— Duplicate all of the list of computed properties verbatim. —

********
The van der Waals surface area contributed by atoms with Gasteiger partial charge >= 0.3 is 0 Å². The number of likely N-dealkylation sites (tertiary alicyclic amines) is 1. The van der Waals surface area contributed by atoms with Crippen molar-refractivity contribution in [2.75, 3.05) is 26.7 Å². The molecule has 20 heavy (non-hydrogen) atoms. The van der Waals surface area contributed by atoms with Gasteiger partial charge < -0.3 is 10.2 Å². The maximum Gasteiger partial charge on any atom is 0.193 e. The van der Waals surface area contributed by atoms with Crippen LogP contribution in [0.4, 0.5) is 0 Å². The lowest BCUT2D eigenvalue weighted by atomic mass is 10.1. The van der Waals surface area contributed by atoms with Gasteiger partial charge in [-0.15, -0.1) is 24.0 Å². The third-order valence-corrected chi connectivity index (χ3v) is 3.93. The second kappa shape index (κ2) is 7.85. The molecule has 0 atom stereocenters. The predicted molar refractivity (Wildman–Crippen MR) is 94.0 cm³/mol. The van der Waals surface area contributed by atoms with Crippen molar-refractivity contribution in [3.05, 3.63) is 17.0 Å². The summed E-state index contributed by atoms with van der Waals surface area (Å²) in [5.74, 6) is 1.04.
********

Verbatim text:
The van der Waals surface area contributed by atoms with Gasteiger partial charge >= 0.3 is 0 Å². The number of likely N-dealkylation sites (tertiary alicyclic amines) is 1. The van der Waals surface area contributed by atoms with Crippen molar-refractivity contribution in [2.75, 3.05) is 26.7 Å². The molecule has 20 heavy (non-hydrogen) atoms. The van der Waals surface area contributed by atoms with Gasteiger partial charge < -0.3 is 10.2 Å². The maximum Gasteiger partial charge on any atom is 0.193 e. The van der Waals surface area contributed by atoms with Crippen LogP contribution in [0.4, 0.5) is 0 Å². The lowest BCUT2D eigenvalue weighted by atomic mass is 10.1. The van der Waals surface area contributed by atoms with Gasteiger partial charge in [-0.15, -0.1) is 24.0 Å². The third-order valence-corrected chi connectivity index (χ3v) is 3.93. The second kappa shape index (κ2) is 7.85. The molecule has 0 atom stereocenters. The predicted molar refractivity (Wildman–Crippen MR) is 94.0 cm³/mol. The van der Waals surface area contributed by atoms with Crippen molar-refractivity contribution in [3.05, 3.63) is 17.0 Å². The summed E-state index contributed by atoms with van der Waals surface area (Å²) in [5.74, 6) is 1.04.